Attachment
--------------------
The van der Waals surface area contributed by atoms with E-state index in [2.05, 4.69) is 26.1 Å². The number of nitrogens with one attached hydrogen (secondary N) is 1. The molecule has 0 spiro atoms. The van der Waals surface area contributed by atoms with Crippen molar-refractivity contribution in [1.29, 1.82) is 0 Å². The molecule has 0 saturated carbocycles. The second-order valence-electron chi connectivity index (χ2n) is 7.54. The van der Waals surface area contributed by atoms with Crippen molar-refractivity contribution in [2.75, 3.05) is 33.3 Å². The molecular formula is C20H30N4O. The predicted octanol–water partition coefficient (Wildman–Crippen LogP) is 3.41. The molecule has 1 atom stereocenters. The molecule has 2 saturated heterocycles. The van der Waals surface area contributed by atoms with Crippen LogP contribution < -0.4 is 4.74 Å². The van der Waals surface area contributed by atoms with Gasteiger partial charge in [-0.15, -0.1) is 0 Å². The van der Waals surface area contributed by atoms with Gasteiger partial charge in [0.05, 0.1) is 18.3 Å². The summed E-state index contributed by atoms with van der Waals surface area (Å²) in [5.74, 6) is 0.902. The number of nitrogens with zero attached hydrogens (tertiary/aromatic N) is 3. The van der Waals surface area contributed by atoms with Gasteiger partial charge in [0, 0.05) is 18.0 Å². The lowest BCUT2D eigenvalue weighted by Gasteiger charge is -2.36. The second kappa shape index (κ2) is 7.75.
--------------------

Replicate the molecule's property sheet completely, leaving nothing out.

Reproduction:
The van der Waals surface area contributed by atoms with E-state index in [2.05, 4.69) is 26.1 Å². The number of nitrogens with one attached hydrogen (secondary N) is 1. The molecule has 0 spiro atoms. The van der Waals surface area contributed by atoms with Crippen molar-refractivity contribution in [1.29, 1.82) is 0 Å². The molecule has 0 saturated carbocycles. The second-order valence-electron chi connectivity index (χ2n) is 7.54. The van der Waals surface area contributed by atoms with Crippen molar-refractivity contribution in [2.75, 3.05) is 33.3 Å². The molecular formula is C20H30N4O. The predicted octanol–water partition coefficient (Wildman–Crippen LogP) is 3.41. The molecule has 1 atom stereocenters. The molecule has 2 saturated heterocycles. The van der Waals surface area contributed by atoms with Crippen LogP contribution < -0.4 is 4.74 Å². The van der Waals surface area contributed by atoms with Gasteiger partial charge in [-0.15, -0.1) is 0 Å². The van der Waals surface area contributed by atoms with Gasteiger partial charge in [0.05, 0.1) is 18.3 Å². The summed E-state index contributed by atoms with van der Waals surface area (Å²) in [5.74, 6) is 0.902. The number of nitrogens with zero attached hydrogens (tertiary/aromatic N) is 3. The van der Waals surface area contributed by atoms with Gasteiger partial charge in [0, 0.05) is 18.0 Å². The lowest BCUT2D eigenvalue weighted by Gasteiger charge is -2.36. The second kappa shape index (κ2) is 7.75.